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Local Breweries Join Forces for American Craft Beer Week

Collaboration helps strengthen Boise's craft beer scene


Under the industrial lighting of Payette Brewing Company's oversized Garden City brewery, the smells of hops and sage were nearly overpowering. By the bar overlooking the brewing floor, Matt Hurlbutt, co-owner and co-brewer at McCall's Salmon River Brewery, tore open a plastic bag full of grassy-looking hops pellets.

"Rub them together in your hand. Smell it," he urged.

The pellets crumbled, releasing the telltale odor of hops, but also the faint aroma of dry earth after a heavy rain.

On April 27, five Idaho breweries--Highlands Hollow Brewhouse, Payette Brewing Company, Salmon River Brewery, Sawtooth Brewery and Crooked Fence Brewing--joined forces to brew 30 barrels of a limited production ale that will has been distributed exclusively in kegs to bars and pubs all over Boise for American Craft Beer Week, which runs through Thursday, May 24.

Craft Beer Week is a national celebration of craft beer's culture and community. In Boise, it will include collaborative and specialty beers on tap, as well as events and specials at bars.

Craft Beer Week is also a rare opportunity for brewers to work together to carve out a niche for local craft and specialty brews in a market flooded with mass-market domestics like Budweiser, Coors and Miller.

"We're all pretty young," Hurlbutt said. "We're just trying to show some unity in Idaho."

This year, that unity came in the form of the Sage Pale Ale. Paul Holle of Sawtooth Brewery in Ketchum said that the inspiration for this year's collaborative brew celebrates the season. Instead of mixing up a batch of hop-heavy India pale ale, these comrades chose a pale ale to complement warm afternoons and brisk evenings.

"It's springtime in Idaho: Let's focus on something light," Holle said.

As for the herbal tinge that will be this beer's calling card, Holle said it is a flavor Idahoans will feel at home with.

"Sage is a very predominant smell, from Boise to Ketchum to McCall," he said.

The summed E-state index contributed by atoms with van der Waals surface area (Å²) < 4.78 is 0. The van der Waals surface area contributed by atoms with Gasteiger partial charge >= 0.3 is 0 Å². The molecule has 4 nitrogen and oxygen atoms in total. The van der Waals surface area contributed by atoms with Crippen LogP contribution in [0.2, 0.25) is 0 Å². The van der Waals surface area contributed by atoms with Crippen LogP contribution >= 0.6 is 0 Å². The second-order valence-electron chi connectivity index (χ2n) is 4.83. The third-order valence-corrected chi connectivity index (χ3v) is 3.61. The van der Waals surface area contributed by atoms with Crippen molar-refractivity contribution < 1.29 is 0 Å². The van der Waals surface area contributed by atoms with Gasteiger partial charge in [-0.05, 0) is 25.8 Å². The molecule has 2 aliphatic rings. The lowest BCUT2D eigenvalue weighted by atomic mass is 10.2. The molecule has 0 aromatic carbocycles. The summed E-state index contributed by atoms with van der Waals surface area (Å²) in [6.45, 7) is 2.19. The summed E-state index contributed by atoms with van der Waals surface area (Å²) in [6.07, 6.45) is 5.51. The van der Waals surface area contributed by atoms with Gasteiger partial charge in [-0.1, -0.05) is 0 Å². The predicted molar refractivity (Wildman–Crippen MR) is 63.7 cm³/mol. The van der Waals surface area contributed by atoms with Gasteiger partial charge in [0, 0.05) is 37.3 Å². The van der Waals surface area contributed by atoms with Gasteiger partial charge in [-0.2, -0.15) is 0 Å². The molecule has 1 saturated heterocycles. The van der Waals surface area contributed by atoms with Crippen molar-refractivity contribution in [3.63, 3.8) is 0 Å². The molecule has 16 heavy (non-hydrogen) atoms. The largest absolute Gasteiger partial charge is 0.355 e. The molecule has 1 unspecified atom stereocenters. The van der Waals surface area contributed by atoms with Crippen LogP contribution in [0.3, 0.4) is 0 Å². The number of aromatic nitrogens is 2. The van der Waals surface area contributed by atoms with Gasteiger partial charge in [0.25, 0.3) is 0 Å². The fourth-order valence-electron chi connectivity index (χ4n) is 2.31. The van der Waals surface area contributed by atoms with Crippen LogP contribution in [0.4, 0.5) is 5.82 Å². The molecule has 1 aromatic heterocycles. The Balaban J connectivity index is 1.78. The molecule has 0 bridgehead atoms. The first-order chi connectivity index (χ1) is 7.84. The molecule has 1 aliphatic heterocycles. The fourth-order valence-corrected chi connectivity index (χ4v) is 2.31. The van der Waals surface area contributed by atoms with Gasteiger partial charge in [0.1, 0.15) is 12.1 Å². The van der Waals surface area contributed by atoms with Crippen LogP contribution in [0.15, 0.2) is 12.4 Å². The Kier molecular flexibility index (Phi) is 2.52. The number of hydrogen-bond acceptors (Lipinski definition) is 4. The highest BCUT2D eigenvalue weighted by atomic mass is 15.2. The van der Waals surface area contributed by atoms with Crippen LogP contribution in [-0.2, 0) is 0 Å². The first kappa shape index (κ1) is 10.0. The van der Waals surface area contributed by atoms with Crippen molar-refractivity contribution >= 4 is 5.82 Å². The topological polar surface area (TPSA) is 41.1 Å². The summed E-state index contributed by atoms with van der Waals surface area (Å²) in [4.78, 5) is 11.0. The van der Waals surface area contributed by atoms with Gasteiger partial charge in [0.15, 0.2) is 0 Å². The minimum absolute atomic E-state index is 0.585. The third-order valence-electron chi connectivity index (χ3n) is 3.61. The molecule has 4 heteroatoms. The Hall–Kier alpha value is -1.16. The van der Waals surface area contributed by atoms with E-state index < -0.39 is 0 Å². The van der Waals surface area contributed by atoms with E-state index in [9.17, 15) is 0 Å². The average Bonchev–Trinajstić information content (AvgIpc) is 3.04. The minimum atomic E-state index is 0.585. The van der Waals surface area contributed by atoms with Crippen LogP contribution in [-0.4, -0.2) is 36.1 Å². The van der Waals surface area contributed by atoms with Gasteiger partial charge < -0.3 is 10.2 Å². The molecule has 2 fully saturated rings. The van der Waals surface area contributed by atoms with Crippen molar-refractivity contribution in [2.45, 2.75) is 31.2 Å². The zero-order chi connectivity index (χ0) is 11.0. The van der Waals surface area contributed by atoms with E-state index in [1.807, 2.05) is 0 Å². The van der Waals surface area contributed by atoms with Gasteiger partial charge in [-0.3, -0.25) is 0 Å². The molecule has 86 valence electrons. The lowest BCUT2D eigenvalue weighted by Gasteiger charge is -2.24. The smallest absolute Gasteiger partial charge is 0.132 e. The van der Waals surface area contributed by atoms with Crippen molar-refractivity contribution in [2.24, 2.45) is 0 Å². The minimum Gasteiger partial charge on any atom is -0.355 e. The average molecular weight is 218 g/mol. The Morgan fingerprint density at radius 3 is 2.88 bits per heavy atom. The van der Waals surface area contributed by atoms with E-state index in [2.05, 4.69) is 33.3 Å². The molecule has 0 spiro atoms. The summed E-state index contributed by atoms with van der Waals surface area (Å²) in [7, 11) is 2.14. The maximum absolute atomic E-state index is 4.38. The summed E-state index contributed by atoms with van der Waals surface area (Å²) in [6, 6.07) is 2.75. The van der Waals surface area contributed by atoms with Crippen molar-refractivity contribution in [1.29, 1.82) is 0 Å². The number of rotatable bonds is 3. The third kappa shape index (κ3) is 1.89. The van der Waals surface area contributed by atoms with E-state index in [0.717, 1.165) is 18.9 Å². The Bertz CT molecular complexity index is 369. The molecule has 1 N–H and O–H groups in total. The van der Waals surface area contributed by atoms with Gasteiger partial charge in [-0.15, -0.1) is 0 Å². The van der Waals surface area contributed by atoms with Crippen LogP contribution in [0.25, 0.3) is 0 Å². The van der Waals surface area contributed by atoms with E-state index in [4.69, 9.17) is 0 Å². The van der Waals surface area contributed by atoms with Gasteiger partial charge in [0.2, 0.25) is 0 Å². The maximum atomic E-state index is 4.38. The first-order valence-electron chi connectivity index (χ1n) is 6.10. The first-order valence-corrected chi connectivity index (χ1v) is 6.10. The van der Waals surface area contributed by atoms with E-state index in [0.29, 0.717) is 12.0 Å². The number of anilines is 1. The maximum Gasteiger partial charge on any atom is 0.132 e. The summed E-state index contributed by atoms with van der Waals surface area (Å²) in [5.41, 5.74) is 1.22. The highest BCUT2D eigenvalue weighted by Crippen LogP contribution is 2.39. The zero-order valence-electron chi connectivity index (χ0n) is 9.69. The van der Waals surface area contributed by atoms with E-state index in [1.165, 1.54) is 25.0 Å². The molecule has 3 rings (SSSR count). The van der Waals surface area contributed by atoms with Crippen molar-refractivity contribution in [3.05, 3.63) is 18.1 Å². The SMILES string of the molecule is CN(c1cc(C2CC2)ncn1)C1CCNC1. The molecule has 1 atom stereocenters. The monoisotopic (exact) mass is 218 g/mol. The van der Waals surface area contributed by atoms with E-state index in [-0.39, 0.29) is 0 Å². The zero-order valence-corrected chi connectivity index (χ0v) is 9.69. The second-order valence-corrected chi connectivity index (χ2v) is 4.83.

Though the Sage Pale Ale was brewed at the Payette Brewing facility, it won't be branded under any single company.

"Everybody gets kegs," Holle said.

American Craft Beer Week is as much about business as it is about the culture of drinking expertly crafted beers. According to the Brewers Association, sales of craft beer grew 13 percent by volume in 2011, and most Americans live within 10 miles of a craft brewery.

Still craft brewers have to convince bar owners that this is a meaningful shift in what their patrons are drinking. Enter Jacob Black, Payette's sales manager. A former high-school wrestler, Black now wrestles big-name breweries like Miller and Budweiser for market share and taps at Boise's watering holes.

"We want to be the permanent handle, and the outside breweries should rotate on taps," he said.

And Black is winning his handles. Payette Brewing has 90 accounts serving its three year-round beers. And Payette has expanded its operation----from 2,500 barrels per year to 3,800 barrels per year----while remaining playful with its new brews, 12 of which will be on display during Craft Beer Week.

Craft Beer Week is a chance for Payette to produce as much beer as it can sell. But for smaller Idaho breweries, it's the other way around. Salmon River Brewery has 17 accounts, 12 of which are in McCall, and this is a chance for Hurlbutt to reach out to the larger Boise market.

"We're excited to expand our operations a bit," he said.

But tapping into the Treasure Valley's beer scene will require more than just impressing Boise beer aficionados. Salmon River plans to follow up Craft Beer Week with the purchase of a new truck, more kegs and a 15-barrel fermenter to boost production and enable a wider range of distribution.

In McCall, Salmon River also runs a brewpub to complement its brewing operation. Owners said they felt a brewpub was necessary in McCall, where beer sales are significantly lower outside the tourism season.

"We have a brewpub because we felt like we had to have food and a brewery so we could sell more beer," Hurlbutt said. "We love our restaurant, but we love making beer more."

Highlands Hollow is also a restaurant/brewery. And though it's part of Boise's old guard of breweries, Highland's Hollow joined other small operations this year to produce the Sage Pale Ale. General Manager Jerie Fishwild said this year's Craft Beer Week will be the most significant to date.

"It's going to be bigger than all of them," she said.

To drum up excitement for its beers and food, Highlands Hollow will hold a brewers dinner Saturday, May 19, during which appetizers, main courses and desserts will be paired with Highlands Hollow beer. Additionally, it's participating in this year's Craft Beer Week Passport with Ram Restaurant and Brewery, Payette Brewing Company, Crooked Fence and Sockeye Brewery.

The passport is a challenge for Boiseans to visit breweries and bars all over town. Participants who collect 10 stamps on their passports will receive a commemorative T-shirt.

"It's a fun thing that gets more people involved in the beers," Fishwild added.

Back at Payette's headquarters, Payette Head Brewer Mike Francis climbed to the top of a fermentation tank in a pair of black galoshes while Hurlbutt checked a rubber tube on the side. They exchanged glances and smiled. Thanks to the collaborative Sage Pale Ale and other events, this will be the largest Craft Beer Week in Boise to date. And the assembled brewers agreed: the more work they put into it, the more enthusiasm--and future sales--they'll get from Boise's beer drinkers.